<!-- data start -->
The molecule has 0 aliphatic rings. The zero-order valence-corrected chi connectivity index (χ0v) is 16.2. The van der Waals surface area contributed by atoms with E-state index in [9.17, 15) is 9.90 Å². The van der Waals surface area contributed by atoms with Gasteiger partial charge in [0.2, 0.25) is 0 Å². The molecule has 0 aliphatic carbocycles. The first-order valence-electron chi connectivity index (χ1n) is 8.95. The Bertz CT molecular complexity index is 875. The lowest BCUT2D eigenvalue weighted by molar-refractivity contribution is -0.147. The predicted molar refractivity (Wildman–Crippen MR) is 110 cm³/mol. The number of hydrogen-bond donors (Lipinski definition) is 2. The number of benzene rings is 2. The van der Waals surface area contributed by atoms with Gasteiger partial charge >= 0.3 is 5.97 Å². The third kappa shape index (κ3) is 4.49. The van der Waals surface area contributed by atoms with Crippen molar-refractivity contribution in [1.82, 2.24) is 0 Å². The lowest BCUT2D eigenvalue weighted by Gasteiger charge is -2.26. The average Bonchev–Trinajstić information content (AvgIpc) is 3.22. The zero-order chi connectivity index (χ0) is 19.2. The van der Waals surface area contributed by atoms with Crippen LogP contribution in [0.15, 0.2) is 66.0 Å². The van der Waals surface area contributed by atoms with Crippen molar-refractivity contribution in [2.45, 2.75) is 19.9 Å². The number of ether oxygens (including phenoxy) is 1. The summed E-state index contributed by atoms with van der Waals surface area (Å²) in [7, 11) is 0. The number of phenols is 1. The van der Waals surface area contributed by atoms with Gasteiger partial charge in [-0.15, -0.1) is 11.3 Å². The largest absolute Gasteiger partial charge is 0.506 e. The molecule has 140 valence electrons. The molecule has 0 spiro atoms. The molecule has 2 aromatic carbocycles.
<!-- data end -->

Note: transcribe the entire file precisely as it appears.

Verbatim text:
The molecule has 0 aliphatic rings. The zero-order valence-corrected chi connectivity index (χ0v) is 16.2. The van der Waals surface area contributed by atoms with E-state index in [9.17, 15) is 9.90 Å². The van der Waals surface area contributed by atoms with Gasteiger partial charge in [0.2, 0.25) is 0 Å². The molecule has 0 aliphatic carbocycles. The first-order valence-electron chi connectivity index (χ1n) is 8.95. The Bertz CT molecular complexity index is 875. The lowest BCUT2D eigenvalue weighted by molar-refractivity contribution is -0.147. The predicted molar refractivity (Wildman–Crippen MR) is 110 cm³/mol. The number of hydrogen-bond donors (Lipinski definition) is 2. The number of benzene rings is 2. The van der Waals surface area contributed by atoms with Gasteiger partial charge >= 0.3 is 5.97 Å². The third kappa shape index (κ3) is 4.49. The van der Waals surface area contributed by atoms with Crippen molar-refractivity contribution in [1.82, 2.24) is 0 Å². The lowest BCUT2D eigenvalue weighted by Gasteiger charge is -2.26. The average Bonchev–Trinajstić information content (AvgIpc) is 3.22. The zero-order chi connectivity index (χ0) is 19.2. The van der Waals surface area contributed by atoms with Crippen LogP contribution in [0.15, 0.2) is 66.0 Å². The van der Waals surface area contributed by atoms with Crippen molar-refractivity contribution in [2.45, 2.75) is 19.9 Å². The number of ether oxygens (including phenoxy) is 1. The summed E-state index contributed by atoms with van der Waals surface area (Å²) in [7, 11) is 0. The number of phenols is 1. The van der Waals surface area contributed by atoms with Gasteiger partial charge in [-0.15, -0.1) is 11.3 Å². The largest absolute Gasteiger partial charge is 0.506 e. The molecule has 140 valence electrons. The molecule has 0 spiro atoms. The molecule has 2 aromatic carbocycles.